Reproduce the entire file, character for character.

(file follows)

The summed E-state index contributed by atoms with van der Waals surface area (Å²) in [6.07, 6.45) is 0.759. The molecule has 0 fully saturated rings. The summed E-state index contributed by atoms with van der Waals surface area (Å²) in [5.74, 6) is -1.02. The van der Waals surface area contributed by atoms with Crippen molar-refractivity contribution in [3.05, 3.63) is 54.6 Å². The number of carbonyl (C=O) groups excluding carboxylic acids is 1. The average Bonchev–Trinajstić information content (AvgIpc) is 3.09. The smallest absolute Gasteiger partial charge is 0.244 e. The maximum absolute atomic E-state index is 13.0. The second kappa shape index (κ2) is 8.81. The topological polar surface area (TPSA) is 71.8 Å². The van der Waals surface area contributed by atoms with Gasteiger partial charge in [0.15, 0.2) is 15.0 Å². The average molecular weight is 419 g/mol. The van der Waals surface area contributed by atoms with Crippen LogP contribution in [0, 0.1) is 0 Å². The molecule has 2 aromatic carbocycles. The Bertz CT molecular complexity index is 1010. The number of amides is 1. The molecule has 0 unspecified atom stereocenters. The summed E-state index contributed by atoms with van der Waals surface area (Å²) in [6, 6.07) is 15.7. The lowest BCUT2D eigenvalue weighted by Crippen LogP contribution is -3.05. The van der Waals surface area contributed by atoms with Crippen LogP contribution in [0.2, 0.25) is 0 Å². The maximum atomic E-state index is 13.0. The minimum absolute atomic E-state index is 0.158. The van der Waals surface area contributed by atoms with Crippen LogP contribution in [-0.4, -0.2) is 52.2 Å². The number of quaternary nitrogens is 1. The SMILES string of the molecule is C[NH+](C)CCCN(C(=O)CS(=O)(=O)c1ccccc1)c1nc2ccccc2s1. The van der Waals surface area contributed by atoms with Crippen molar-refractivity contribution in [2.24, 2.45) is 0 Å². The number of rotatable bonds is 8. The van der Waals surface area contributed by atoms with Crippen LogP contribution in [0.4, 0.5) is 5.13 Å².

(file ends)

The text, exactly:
The summed E-state index contributed by atoms with van der Waals surface area (Å²) in [6.07, 6.45) is 0.759. The molecule has 0 fully saturated rings. The summed E-state index contributed by atoms with van der Waals surface area (Å²) in [5.74, 6) is -1.02. The van der Waals surface area contributed by atoms with Crippen molar-refractivity contribution in [3.05, 3.63) is 54.6 Å². The number of carbonyl (C=O) groups excluding carboxylic acids is 1. The average Bonchev–Trinajstić information content (AvgIpc) is 3.09. The smallest absolute Gasteiger partial charge is 0.244 e. The maximum absolute atomic E-state index is 13.0. The second kappa shape index (κ2) is 8.81. The topological polar surface area (TPSA) is 71.8 Å². The van der Waals surface area contributed by atoms with Gasteiger partial charge in [0.15, 0.2) is 15.0 Å². The average molecular weight is 419 g/mol. The van der Waals surface area contributed by atoms with Crippen LogP contribution in [0, 0.1) is 0 Å². The molecule has 2 aromatic carbocycles. The Bertz CT molecular complexity index is 1010. The number of amides is 1. The molecule has 0 unspecified atom stereocenters. The summed E-state index contributed by atoms with van der Waals surface area (Å²) in [6, 6.07) is 15.7. The lowest BCUT2D eigenvalue weighted by Crippen LogP contribution is -3.05. The van der Waals surface area contributed by atoms with Crippen LogP contribution in [0.2, 0.25) is 0 Å². The maximum atomic E-state index is 13.0. The minimum absolute atomic E-state index is 0.158. The van der Waals surface area contributed by atoms with Crippen LogP contribution in [-0.4, -0.2) is 52.2 Å². The number of quaternary nitrogens is 1. The SMILES string of the molecule is C[NH+](C)CCCN(C(=O)CS(=O)(=O)c1ccccc1)c1nc2ccccc2s1. The van der Waals surface area contributed by atoms with Crippen molar-refractivity contribution in [2.24, 2.45) is 0 Å². The number of rotatable bonds is 8. The van der Waals surface area contributed by atoms with Crippen LogP contribution in [0.4, 0.5) is 5.13 Å².